The lesser-told story of rock-and-roll trailblazer Sister Rosetta Tharpe, based on the acclaimed biography by Gayle F. Wald, written for stage by Cheryl L. West, and directed by Randy Johnson, explores the turbulent life of a musical prodigy. The play brings to the stage and to a new generation a long forgotten African American pioneer in American music history.
Sister Tharpe gained popularity in the 1930s and 1940s with gospel recordings characterized by a unique mixture of spiritual lyrics and the electric guitar. Among the first gospel musicians to appeal to rhythm and blues and rock and roll audiences, she is referred to as “the original soul sister” and “Godmother of rock and roll.”
She influenced greats such as Elvis, and Chuck Berry’s skipping across the stage with a guitar move, Johnny Cash, Carl Perkins, Jerry Lee Lewis, and Eric Clapton. In 1969, she received a Grammy nomination, the Unites States Postal Service issued a 32-cent commemorative stamp to honor Tharpe in 1998; Philadelphia declared Sister Rosetta Tharpe Day in 2008, and she was inducted into the much coveted Rock and Roll Hall of Fame in 2018.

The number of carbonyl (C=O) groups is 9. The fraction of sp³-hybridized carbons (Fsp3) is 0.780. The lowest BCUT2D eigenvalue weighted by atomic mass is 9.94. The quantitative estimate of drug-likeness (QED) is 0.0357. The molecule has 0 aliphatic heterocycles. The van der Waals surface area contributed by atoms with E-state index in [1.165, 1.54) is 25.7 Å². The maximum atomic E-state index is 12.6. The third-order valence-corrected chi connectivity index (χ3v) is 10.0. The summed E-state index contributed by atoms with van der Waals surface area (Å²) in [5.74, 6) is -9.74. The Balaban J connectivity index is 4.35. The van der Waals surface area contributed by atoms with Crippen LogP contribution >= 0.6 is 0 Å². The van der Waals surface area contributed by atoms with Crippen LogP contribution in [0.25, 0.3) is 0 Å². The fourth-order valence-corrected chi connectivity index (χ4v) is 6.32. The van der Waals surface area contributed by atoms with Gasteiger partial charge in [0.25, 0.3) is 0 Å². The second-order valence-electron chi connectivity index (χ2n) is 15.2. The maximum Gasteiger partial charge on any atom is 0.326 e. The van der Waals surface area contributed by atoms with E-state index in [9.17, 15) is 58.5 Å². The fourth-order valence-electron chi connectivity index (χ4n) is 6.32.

Banter between Rosetta and her flamboyant manager kept the audience roaring in laughter, just as quick as the pain of domestic abuse brought the audience to a gasp.
At Fords Theater, the moment the stage lights came up, the audience was captivated by Sister Rosetta’s larger than life statue gliding onto the stage in a long purple sequin dress strumming the strings of a guitar and filling the room with her commanding voice. The audience instantly responded with clapping and swaying to the music.
Playwright West begins this soulful story with an eager reporter from Chicago hoping to interview Tharpe after a performance. The reporter inquiries about the artists who influenced her style.
She quickly reacts to his question with a smirk then gazes over the heads of the audience.
Memories of years past come through her eyes. The stage is instantly transformed into her childhood home in Cotton Plant, Arkansas where little Tharpe is singing and playing the guitar with family members on a farm.
Her mother, Katie Bell Atkins, who was also a singer and deaconess missionary, stands by in awe of her daughter’s gift. Encouraged by her, Tharpe joins her mother in a traveling evangelical troupe.